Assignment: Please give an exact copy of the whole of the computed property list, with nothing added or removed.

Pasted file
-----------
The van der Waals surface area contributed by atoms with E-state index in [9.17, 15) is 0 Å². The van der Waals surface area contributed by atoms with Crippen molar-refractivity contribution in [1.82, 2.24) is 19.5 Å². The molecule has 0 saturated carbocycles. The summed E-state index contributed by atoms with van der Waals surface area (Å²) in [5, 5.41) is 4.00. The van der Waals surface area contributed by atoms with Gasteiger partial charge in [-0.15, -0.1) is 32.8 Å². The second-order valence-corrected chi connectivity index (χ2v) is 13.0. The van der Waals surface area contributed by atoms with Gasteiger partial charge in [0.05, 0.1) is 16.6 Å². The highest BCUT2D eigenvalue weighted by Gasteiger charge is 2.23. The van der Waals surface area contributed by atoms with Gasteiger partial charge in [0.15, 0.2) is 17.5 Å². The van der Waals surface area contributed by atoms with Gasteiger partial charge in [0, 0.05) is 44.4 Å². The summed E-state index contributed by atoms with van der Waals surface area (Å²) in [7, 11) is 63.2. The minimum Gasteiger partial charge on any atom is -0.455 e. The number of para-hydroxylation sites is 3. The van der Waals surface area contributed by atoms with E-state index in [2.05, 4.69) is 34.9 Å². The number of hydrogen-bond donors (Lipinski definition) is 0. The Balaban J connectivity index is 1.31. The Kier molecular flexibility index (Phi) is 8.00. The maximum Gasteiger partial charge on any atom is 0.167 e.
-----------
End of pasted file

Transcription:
The van der Waals surface area contributed by atoms with E-state index in [9.17, 15) is 0 Å². The van der Waals surface area contributed by atoms with Crippen molar-refractivity contribution in [1.82, 2.24) is 19.5 Å². The molecule has 0 saturated carbocycles. The summed E-state index contributed by atoms with van der Waals surface area (Å²) in [5, 5.41) is 4.00. The van der Waals surface area contributed by atoms with Gasteiger partial charge in [-0.15, -0.1) is 32.8 Å². The second-order valence-corrected chi connectivity index (χ2v) is 13.0. The van der Waals surface area contributed by atoms with Gasteiger partial charge in [0.05, 0.1) is 16.6 Å². The highest BCUT2D eigenvalue weighted by Gasteiger charge is 2.23. The van der Waals surface area contributed by atoms with Gasteiger partial charge in [0.15, 0.2) is 17.5 Å². The van der Waals surface area contributed by atoms with Gasteiger partial charge in [0, 0.05) is 44.4 Å². The summed E-state index contributed by atoms with van der Waals surface area (Å²) in [7, 11) is 63.2. The minimum Gasteiger partial charge on any atom is -0.455 e. The number of para-hydroxylation sites is 3. The van der Waals surface area contributed by atoms with E-state index in [2.05, 4.69) is 34.9 Å². The number of hydrogen-bond donors (Lipinski definition) is 0. The Balaban J connectivity index is 1.31. The Kier molecular flexibility index (Phi) is 8.00. The maximum Gasteiger partial charge on any atom is 0.167 e.